Eddie Royal brought the ball to his chest, secured possession and looked up-field; suddenly, his eyes got big with the sight in front of him. With nothing but green grass between him and the end zone, the Bears' veteran wide receiver cut and just took off running. Royal had already hauled in one touchdown in Sunday's Week 4 contest against the Lions. The only thing that separated him from six more points was 55 yards of Soldier Field sod and his sprinting endurance.
Turned out Royal's eyes saw further down the field than his feet could manage. The receiver was eventually pushed out of bounds at the Detroit 12-yard line, but not until he'd picked up a huge chunk of yards on the play midway through the third quarter and put the Bears in position to score once again. Three plays after the 64-yard gain, quarterback Brian Hoyer hit tight end Zach Miller for a 6-yard touchdown, a key score in Chicago's 17-14 victory.
Eddie Royal finished with seven catches and a team-high 111 yards.
"I got outside leverage and it was a 2-high look by the safety so the middle was wide open," Royal said. "So we got the perfect look that we wanted, and Brian made a great throw. Next time I'll try not to get caught."
Even though he couldn't score on that play, Royal made a huge contribution to the first Bears victory of the season. Just as he has all year long, the veteran helped keep the offense moving, making big plays every time the ball was thrown his way. Hoyer targeted Royal seven times and the wideout made all seven catches, finishing with a team-high 111 yards.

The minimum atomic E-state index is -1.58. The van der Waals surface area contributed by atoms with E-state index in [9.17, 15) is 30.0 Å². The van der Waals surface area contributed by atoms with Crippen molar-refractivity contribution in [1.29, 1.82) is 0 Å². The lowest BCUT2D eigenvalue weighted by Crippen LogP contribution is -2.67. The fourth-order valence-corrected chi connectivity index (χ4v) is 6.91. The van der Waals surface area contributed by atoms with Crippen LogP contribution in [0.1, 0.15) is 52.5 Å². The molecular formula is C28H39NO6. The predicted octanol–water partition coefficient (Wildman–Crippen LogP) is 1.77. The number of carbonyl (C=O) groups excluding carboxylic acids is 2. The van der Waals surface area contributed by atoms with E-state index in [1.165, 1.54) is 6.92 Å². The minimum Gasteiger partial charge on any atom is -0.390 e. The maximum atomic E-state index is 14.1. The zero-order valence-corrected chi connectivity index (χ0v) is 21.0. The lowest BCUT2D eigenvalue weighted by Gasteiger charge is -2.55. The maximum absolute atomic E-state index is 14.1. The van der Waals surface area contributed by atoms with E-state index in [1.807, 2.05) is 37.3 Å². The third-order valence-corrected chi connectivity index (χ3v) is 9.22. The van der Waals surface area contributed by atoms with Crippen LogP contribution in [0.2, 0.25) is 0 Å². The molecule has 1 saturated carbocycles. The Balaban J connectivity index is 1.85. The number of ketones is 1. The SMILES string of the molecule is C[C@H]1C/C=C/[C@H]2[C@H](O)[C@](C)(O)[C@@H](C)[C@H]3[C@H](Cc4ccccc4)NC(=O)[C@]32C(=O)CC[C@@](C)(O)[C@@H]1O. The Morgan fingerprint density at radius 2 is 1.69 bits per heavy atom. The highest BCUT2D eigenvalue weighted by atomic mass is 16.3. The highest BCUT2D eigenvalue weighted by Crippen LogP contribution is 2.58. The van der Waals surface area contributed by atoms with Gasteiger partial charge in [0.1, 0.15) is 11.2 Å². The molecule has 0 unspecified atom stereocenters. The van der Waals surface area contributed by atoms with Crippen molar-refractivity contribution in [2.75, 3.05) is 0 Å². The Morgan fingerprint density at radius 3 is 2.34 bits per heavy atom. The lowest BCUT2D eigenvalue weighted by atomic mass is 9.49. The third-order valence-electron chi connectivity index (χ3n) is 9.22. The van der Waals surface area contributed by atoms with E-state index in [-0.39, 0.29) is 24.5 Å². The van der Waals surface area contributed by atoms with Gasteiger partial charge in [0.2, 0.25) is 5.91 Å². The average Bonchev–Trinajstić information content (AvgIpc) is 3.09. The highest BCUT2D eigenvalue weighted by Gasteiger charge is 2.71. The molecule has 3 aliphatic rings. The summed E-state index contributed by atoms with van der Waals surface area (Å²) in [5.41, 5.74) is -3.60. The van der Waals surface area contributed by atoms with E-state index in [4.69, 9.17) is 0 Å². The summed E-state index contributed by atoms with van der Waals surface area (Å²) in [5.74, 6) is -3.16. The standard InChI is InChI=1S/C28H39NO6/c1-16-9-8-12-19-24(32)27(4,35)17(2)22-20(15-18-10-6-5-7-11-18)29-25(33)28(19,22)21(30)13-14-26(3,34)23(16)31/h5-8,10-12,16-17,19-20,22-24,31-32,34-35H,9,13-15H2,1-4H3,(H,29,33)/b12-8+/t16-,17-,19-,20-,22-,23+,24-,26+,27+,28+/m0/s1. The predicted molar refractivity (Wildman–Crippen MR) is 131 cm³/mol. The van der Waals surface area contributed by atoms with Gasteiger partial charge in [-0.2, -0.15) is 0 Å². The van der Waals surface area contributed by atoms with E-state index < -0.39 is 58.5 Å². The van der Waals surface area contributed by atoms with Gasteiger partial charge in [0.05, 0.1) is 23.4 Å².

The 64-yard gain was the longest play from scrimmage for the Bears this season; the longest play overall was Royal's 65-yard punt return touchdown in Week 1 against Houston.
"[Eddie] does it all and he's a smart guy who's played on a few teams and he's done it at a high level everywhere," right guard Kyle Long said. "He's a smart guy, and he knows where to be, when to be and how to be there, and you saw that [Sunday]."
In the first quarter, Royal showed his veteran savvy on the game's first touchdown. Chicago lined up with a trips set from the Detroit 4-yard line, with Royal, Alshon Jeffery and Cameron Meredith all lined up to right side of the formation. Royal's route called for him to run two yards and curl, while Jeffery ran across the middle of the field and Meredith sprinted to the corner of the end zone. However nobody was open initially, forcing Hoyer to scramble. Receivers are taught to keep moving when a play breaks down and look for an opening in the defense. Royal did exactly that, going to the goal line and then leaping over Detroit cornerback Nevin Lawson for the touchdown.
The Bears practice that scramble drill regularly, according to Royal, so that made both the receivers and quarterback comfortable in the pressure situation. Royal is listed at 5-foot-10, which is on the smaller size for NFL wide receivers. But Hoyer showed faith in the veteran by putting the in the air where the Bears receiver could make the play.
"I showed I could jump a little bit still," Royal said with a smile.
Hoyer was making just his second start with the Bears, but he and Royal formed a bond working together over the summer during OTA's and training. That work helped the pair's chemistry on Sunday, when Royal led the team in both catches and yards.
The quarterback said that Royal, "can kind of do it all," highlighting the 30-year old's ability to play either outside or in the slot. The Bears line him up all over the place, and the versatility has been an asset for the Chicago offense and special teams all season long. He may not have the breakaway speed he did when he was younger, but on Sunday, Royal showed he can still do plenty to help the team succeed.